I write this as a Muslim even though being a Muslim does not define me. In fact, I have a very secular outlook to life and last time I knelt down to pray was more to impress my grandmother than Allah - I was 7 or 8.
So, why am I speaking as a Muslim? Let me explain. This year, I received an email from the US Government informing me that I was no longer eligible to travel to the US under the Visa Waiver Programme. Despite being born in Scotland and holding British and New Zealand passports, I was regarded as a threat and a potential extremist purely based on my parentage.
The incident reminded me again that, in the current political environment, Muslims have little influence in determining how they are defined. The nationality and religion they are born into matter and will impact their lives whether they like or not.
I have therefore decided that, for the sake of the majority of peaceful Muslims, to embrace my Islamic heritage and to celebrate, build and promote what is good, beautiful and uniting about Islam: think solace, comfort, charity, hospitality, empathy, kindness.
The alternative is to denounce the religion I was born into because of the actions of a minority.
But doing that would only play into the hands of extremists; their goal is to declare themselves as the only true Muslims by dismissing my mother, grandmother and over one billion of other peaceful Muslims as infidels.
It is time for secular Muslims, feminist Muslims, gay Muslims, bisexual Muslims, lesbian Muslims, transsexual Muslims, Marxist Muslims and all the other shades of Muslims to come out, in greater numbers, and proudly say that they are Muslims too. It is also time for Muslims to accept that extremism, violence, racism, anti-Semitism, homophobia, oppression and patriarchy are rife amongst many Islamic cultures. But Muslims need to talk about these issues in an open and transparent way and acknowledge that the extremists who carry out vile acts of terrorism are Muslims too.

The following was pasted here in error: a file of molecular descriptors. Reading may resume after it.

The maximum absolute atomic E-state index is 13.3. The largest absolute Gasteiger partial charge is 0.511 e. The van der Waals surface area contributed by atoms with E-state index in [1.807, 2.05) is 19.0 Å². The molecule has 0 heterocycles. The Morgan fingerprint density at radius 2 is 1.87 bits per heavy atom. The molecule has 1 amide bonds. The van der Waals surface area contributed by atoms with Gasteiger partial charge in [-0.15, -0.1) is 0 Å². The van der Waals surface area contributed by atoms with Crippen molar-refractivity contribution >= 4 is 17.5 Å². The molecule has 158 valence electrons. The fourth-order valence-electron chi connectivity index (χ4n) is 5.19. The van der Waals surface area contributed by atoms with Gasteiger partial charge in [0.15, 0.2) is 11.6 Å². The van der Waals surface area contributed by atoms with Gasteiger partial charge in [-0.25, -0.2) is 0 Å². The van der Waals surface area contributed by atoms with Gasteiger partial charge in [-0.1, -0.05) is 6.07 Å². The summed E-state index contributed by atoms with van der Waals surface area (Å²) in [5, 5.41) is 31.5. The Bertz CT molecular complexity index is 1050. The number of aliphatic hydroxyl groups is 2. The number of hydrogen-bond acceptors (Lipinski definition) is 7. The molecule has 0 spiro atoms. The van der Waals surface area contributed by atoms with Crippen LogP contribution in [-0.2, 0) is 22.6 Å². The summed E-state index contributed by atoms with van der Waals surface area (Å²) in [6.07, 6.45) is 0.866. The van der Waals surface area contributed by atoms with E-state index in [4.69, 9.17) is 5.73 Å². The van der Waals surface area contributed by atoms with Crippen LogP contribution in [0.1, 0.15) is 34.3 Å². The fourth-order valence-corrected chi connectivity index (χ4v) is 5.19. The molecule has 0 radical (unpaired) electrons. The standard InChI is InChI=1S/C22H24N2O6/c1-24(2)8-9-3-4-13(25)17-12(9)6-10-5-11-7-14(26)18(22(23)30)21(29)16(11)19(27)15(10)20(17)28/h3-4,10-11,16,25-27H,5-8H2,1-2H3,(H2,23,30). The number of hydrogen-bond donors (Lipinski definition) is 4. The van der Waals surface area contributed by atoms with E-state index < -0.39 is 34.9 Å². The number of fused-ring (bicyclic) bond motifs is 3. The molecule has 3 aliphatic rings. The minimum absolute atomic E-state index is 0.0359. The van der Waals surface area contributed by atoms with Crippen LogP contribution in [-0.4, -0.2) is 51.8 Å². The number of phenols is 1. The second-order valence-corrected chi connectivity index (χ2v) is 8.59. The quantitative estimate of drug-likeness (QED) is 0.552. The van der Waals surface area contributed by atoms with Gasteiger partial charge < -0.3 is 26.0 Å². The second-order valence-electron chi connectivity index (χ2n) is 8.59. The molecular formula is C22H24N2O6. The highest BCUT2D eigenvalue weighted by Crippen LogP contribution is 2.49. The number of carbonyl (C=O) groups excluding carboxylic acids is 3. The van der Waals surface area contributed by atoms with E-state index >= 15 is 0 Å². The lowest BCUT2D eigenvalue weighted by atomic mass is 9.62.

In fact, the reason that the main religions have enjoyed such longevity is because, much like a good book of poetry, they are able to reflect their readers' values and aspirations. In other words, a violent person's religion is always violent whereas a peaceful person's religion is always peaceful. Yes, it is true that the literal translation of Islam, like most other religions, can be used to justify some expressions of violence, but it is a mistake to assume that the journey to extremism starts with the belief in Islam.
There is no doubt that the majority of the global terrorism today is carried out by Islamist groups but 50 or 100 years ago, it was communists, anarchists, fascists and others who resorted to terrorism to achieve their goals. Nobody blamed Christianity or atheism then so why are we blaming Islam now?
In today's modern digital age, it is fortunate that the works of eminent Islamic scholars such as Tariq Ramadan, Reza Aslan and Hasan Minhaj are easily accessible online. These Islamic leaders provide us with a very different interpretation of Islam that is in tune with the values of a liberal and progressive society.
In fact, last year Aslan and Minhaj penned an open letter to the Muslims on same-sex marriage. Having declared their disagreement with homosexuality being haram in Islam, they concluded their letter by saying: "Bottom line is this: standing up for marginalised communities, even when you disagree with them, is not just the right thing to do, it's the Muslim thing to do. Remember that whole God is merciful and compassionate thing? That extends to all people, not just those who are straight. Celebrate. Don't tolerate. Love really does win."
As a Muslim and as a human being, I stand in solidarity with the LGBT community in America and elsewhere, as they mourn the loss of their loved ones through a vile act of hatred. Let us be guided by love, not hate, because love is the only way.
Donna Miles-Mojab is an Iranian New Zealander living in Christchurch.